A few weeks ago I managed to pick up some Pearl Jam tickets directly from TicketBastard, since I missed out on the fan club pre-sale for the second show. The experience isn’t alltogether painful as their servers have the common courtesy to not lose cookies or randomly crash in the middle of large rushes for tickets. Instead, you just have to wait the actual 5-10 minutes that the progress bar displays for your order to pop up. Unfortunately, my order popped up with a copy of their new CD (which I fully intend to pre-order directly from them) in the cart at the ridiculous price of $16.99. Despite their claims that I would be able to remove the CD, I was stuck with it if I wanted the tickets.
Much to my surprise, this weekend I received an e-mail from their customer service describing the bug that had prevented customers from removing the CD from the bin and included instructions for cancelling that portion of the order. “Wow,” I thought, “Those jerks actually did something right – they actually fixed their mistake.” So it occurred to me that I should write a post describing what a wonderful thing TicketBastard had done in order to right this wrong. Songs should be sung about them and tales told long into the night as we feast over wild boar and flowing stouts. Perhaps a statue in their honor shall be erected.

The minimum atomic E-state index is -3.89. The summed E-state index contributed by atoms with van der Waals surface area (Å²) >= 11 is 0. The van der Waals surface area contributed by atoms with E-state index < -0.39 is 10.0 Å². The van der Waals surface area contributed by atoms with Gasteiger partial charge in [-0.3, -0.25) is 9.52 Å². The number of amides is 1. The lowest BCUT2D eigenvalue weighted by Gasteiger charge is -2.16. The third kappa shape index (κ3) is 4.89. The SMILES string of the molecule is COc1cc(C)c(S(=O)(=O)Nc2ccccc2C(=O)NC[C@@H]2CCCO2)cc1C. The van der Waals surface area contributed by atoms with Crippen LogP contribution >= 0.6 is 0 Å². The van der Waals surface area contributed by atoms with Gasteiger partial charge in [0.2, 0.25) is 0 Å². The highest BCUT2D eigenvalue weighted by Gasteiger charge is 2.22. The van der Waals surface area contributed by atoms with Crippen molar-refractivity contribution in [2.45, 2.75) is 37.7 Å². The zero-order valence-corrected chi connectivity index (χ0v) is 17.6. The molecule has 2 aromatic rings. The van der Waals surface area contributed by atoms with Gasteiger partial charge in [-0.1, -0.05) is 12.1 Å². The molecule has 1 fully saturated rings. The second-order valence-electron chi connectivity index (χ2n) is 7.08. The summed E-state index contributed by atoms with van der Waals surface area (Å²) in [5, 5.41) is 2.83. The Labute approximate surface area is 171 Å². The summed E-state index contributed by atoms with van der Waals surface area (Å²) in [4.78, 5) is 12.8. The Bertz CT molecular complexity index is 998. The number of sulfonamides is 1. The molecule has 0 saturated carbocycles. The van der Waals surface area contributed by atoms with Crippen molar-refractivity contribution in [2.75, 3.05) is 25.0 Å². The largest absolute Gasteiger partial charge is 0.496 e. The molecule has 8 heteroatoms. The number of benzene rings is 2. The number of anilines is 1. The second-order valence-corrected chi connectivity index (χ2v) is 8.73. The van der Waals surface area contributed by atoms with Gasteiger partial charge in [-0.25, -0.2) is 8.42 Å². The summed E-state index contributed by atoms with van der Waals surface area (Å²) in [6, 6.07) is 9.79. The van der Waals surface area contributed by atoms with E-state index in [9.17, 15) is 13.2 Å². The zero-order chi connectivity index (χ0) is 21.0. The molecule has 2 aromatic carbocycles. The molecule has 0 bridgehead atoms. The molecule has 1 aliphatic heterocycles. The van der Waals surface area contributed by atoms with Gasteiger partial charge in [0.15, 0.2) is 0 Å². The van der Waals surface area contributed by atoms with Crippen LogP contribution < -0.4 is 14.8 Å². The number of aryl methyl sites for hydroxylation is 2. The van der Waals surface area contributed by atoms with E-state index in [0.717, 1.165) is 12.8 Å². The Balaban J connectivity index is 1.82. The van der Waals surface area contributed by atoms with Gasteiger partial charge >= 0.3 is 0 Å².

Then I began to wonder why I should praise a company that charges me an extra $8-$10 just for the right to buy a ticket for fixing their mistake. Do they really deserve any publicity for simply not being completely devoid of ethics?
No, no they don’t. So I guess I won’t write about this afterall…